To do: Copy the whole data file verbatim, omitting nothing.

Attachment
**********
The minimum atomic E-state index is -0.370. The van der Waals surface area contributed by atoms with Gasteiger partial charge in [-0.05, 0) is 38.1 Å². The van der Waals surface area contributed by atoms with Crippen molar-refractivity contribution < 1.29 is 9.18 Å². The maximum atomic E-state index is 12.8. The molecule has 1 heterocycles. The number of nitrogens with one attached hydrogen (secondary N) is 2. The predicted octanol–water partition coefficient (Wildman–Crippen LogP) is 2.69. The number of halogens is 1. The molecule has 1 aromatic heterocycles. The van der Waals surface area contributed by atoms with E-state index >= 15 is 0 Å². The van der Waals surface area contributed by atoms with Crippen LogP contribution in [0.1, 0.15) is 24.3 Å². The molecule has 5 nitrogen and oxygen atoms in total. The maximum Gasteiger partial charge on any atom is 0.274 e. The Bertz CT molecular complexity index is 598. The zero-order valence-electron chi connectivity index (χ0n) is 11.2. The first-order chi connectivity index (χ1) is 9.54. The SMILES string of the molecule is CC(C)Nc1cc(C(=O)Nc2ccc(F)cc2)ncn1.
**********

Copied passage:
The minimum atomic E-state index is -0.370. The van der Waals surface area contributed by atoms with Gasteiger partial charge in [-0.05, 0) is 38.1 Å². The van der Waals surface area contributed by atoms with Crippen molar-refractivity contribution < 1.29 is 9.18 Å². The maximum atomic E-state index is 12.8. The molecule has 1 heterocycles. The number of nitrogens with one attached hydrogen (secondary N) is 2. The predicted octanol–water partition coefficient (Wildman–Crippen LogP) is 2.69. The number of halogens is 1. The molecule has 1 aromatic heterocycles. The van der Waals surface area contributed by atoms with E-state index >= 15 is 0 Å². The van der Waals surface area contributed by atoms with Crippen LogP contribution in [0.1, 0.15) is 24.3 Å². The molecule has 5 nitrogen and oxygen atoms in total. The maximum Gasteiger partial charge on any atom is 0.274 e. The Bertz CT molecular complexity index is 598. The zero-order valence-electron chi connectivity index (χ0n) is 11.2. The first-order chi connectivity index (χ1) is 9.54. The SMILES string of the molecule is CC(C)Nc1cc(C(=O)Nc2ccc(F)cc2)ncn1.